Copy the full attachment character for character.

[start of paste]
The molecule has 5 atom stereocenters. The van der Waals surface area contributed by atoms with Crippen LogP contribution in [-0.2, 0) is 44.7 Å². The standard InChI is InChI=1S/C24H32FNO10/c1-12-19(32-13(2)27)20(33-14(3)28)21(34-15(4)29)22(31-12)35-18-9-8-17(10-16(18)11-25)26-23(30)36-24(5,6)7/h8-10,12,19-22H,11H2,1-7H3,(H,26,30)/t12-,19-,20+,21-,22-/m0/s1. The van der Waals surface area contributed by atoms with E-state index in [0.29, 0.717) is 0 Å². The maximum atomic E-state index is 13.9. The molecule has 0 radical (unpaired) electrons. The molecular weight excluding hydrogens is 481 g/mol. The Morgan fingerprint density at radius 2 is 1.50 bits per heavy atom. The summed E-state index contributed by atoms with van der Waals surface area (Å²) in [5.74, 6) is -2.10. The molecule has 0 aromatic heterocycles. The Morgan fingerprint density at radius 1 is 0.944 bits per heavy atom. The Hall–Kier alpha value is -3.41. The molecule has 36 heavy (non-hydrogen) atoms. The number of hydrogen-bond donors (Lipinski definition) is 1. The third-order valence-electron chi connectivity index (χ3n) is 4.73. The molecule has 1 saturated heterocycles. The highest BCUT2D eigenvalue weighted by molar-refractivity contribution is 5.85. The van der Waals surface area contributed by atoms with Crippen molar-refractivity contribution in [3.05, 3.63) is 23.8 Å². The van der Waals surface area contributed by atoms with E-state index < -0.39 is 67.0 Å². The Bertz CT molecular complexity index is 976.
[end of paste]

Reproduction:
The molecule has 5 atom stereocenters. The van der Waals surface area contributed by atoms with Crippen LogP contribution in [-0.2, 0) is 44.7 Å². The standard InChI is InChI=1S/C24H32FNO10/c1-12-19(32-13(2)27)20(33-14(3)28)21(34-15(4)29)22(31-12)35-18-9-8-17(10-16(18)11-25)26-23(30)36-24(5,6)7/h8-10,12,19-22H,11H2,1-7H3,(H,26,30)/t12-,19-,20+,21-,22-/m0/s1. The van der Waals surface area contributed by atoms with E-state index in [0.29, 0.717) is 0 Å². The maximum atomic E-state index is 13.9. The molecule has 0 radical (unpaired) electrons. The molecular weight excluding hydrogens is 481 g/mol. The Morgan fingerprint density at radius 2 is 1.50 bits per heavy atom. The summed E-state index contributed by atoms with van der Waals surface area (Å²) in [5.74, 6) is -2.10. The molecule has 0 aromatic heterocycles. The Morgan fingerprint density at radius 1 is 0.944 bits per heavy atom. The Hall–Kier alpha value is -3.41. The molecule has 36 heavy (non-hydrogen) atoms. The number of hydrogen-bond donors (Lipinski definition) is 1. The third-order valence-electron chi connectivity index (χ3n) is 4.73. The molecule has 1 saturated heterocycles. The highest BCUT2D eigenvalue weighted by molar-refractivity contribution is 5.85. The van der Waals surface area contributed by atoms with Crippen molar-refractivity contribution in [3.05, 3.63) is 23.8 Å². The van der Waals surface area contributed by atoms with E-state index < -0.39 is 67.0 Å². The Bertz CT molecular complexity index is 976.